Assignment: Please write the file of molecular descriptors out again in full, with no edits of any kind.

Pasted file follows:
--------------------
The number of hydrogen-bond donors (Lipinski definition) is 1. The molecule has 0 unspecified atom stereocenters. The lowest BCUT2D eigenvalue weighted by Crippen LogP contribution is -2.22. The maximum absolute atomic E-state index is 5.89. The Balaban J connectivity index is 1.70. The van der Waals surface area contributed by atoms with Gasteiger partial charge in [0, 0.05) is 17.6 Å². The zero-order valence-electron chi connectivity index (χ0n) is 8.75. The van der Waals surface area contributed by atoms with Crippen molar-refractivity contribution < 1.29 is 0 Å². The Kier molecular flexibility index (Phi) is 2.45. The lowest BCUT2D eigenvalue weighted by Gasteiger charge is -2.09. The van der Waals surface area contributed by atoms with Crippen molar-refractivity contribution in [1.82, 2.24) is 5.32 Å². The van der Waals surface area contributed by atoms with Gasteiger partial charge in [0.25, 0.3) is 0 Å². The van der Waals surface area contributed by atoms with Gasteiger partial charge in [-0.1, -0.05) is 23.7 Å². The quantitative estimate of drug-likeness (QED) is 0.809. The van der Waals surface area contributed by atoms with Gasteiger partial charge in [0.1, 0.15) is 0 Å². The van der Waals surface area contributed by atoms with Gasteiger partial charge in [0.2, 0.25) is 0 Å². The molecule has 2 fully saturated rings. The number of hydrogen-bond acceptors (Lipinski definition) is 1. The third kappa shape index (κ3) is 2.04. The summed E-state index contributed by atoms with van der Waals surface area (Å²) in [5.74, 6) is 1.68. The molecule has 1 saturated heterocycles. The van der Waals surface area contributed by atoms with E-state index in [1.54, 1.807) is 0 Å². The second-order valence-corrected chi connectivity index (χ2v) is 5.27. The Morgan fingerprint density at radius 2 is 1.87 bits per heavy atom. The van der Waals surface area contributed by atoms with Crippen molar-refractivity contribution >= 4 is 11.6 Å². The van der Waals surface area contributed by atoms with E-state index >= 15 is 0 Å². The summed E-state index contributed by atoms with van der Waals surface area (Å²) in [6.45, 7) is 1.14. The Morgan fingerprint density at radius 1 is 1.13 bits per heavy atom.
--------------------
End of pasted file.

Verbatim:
The number of hydrogen-bond donors (Lipinski definition) is 1. The molecule has 0 unspecified atom stereocenters. The lowest BCUT2D eigenvalue weighted by Crippen LogP contribution is -2.22. The maximum absolute atomic E-state index is 5.89. The Balaban J connectivity index is 1.70. The van der Waals surface area contributed by atoms with Gasteiger partial charge in [0, 0.05) is 17.6 Å². The zero-order valence-electron chi connectivity index (χ0n) is 8.75. The van der Waals surface area contributed by atoms with Crippen molar-refractivity contribution < 1.29 is 0 Å². The Kier molecular flexibility index (Phi) is 2.45. The lowest BCUT2D eigenvalue weighted by Gasteiger charge is -2.09. The van der Waals surface area contributed by atoms with Crippen molar-refractivity contribution in [1.82, 2.24) is 5.32 Å². The van der Waals surface area contributed by atoms with Gasteiger partial charge in [0.25, 0.3) is 0 Å². The van der Waals surface area contributed by atoms with Gasteiger partial charge in [-0.1, -0.05) is 23.7 Å². The quantitative estimate of drug-likeness (QED) is 0.809. The van der Waals surface area contributed by atoms with Gasteiger partial charge in [0.1, 0.15) is 0 Å². The van der Waals surface area contributed by atoms with Gasteiger partial charge in [0.2, 0.25) is 0 Å². The molecule has 2 fully saturated rings. The number of hydrogen-bond acceptors (Lipinski definition) is 1. The third kappa shape index (κ3) is 2.04. The summed E-state index contributed by atoms with van der Waals surface area (Å²) in [5.74, 6) is 1.68. The molecule has 1 saturated heterocycles. The van der Waals surface area contributed by atoms with E-state index in [1.54, 1.807) is 0 Å². The second-order valence-corrected chi connectivity index (χ2v) is 5.27. The Morgan fingerprint density at radius 2 is 1.87 bits per heavy atom. The van der Waals surface area contributed by atoms with Crippen molar-refractivity contribution >= 4 is 11.6 Å². The van der Waals surface area contributed by atoms with E-state index >= 15 is 0 Å². The summed E-state index contributed by atoms with van der Waals surface area (Å²) in [6.45, 7) is 1.14. The Morgan fingerprint density at radius 1 is 1.13 bits per heavy atom.